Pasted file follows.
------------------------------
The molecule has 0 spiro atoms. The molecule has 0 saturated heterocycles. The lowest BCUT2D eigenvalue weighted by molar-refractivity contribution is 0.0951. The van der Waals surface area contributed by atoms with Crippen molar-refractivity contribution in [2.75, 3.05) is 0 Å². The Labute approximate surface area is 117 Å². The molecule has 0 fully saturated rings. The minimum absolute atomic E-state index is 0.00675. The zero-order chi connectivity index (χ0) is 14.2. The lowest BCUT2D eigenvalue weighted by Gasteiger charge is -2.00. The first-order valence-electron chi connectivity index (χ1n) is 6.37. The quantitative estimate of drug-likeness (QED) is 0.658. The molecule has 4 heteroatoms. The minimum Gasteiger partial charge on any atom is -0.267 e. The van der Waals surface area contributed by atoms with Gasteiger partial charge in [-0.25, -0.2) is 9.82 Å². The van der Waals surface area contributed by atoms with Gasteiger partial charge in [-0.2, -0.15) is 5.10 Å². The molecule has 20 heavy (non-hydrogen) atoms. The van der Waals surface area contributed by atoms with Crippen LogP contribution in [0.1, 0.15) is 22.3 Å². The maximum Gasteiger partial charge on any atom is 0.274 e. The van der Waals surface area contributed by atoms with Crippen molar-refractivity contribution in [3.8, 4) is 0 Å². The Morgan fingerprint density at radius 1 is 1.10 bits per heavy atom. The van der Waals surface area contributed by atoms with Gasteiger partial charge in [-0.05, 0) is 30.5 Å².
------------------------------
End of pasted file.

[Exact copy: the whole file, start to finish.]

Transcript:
The molecule has 0 spiro atoms. The molecule has 0 saturated heterocycles. The lowest BCUT2D eigenvalue weighted by molar-refractivity contribution is 0.0951. The van der Waals surface area contributed by atoms with Crippen molar-refractivity contribution in [2.75, 3.05) is 0 Å². The Labute approximate surface area is 117 Å². The molecule has 0 fully saturated rings. The minimum absolute atomic E-state index is 0.00675. The zero-order chi connectivity index (χ0) is 14.2. The lowest BCUT2D eigenvalue weighted by Gasteiger charge is -2.00. The first-order valence-electron chi connectivity index (χ1n) is 6.37. The quantitative estimate of drug-likeness (QED) is 0.658. The molecule has 4 heteroatoms. The minimum Gasteiger partial charge on any atom is -0.267 e. The van der Waals surface area contributed by atoms with Gasteiger partial charge in [-0.25, -0.2) is 9.82 Å². The van der Waals surface area contributed by atoms with Gasteiger partial charge in [-0.2, -0.15) is 5.10 Å². The molecule has 20 heavy (non-hydrogen) atoms. The van der Waals surface area contributed by atoms with Crippen LogP contribution in [0.1, 0.15) is 22.3 Å². The maximum Gasteiger partial charge on any atom is 0.274 e. The van der Waals surface area contributed by atoms with Crippen molar-refractivity contribution in [3.8, 4) is 0 Å². The Morgan fingerprint density at radius 1 is 1.10 bits per heavy atom. The van der Waals surface area contributed by atoms with Gasteiger partial charge in [-0.05, 0) is 30.5 Å².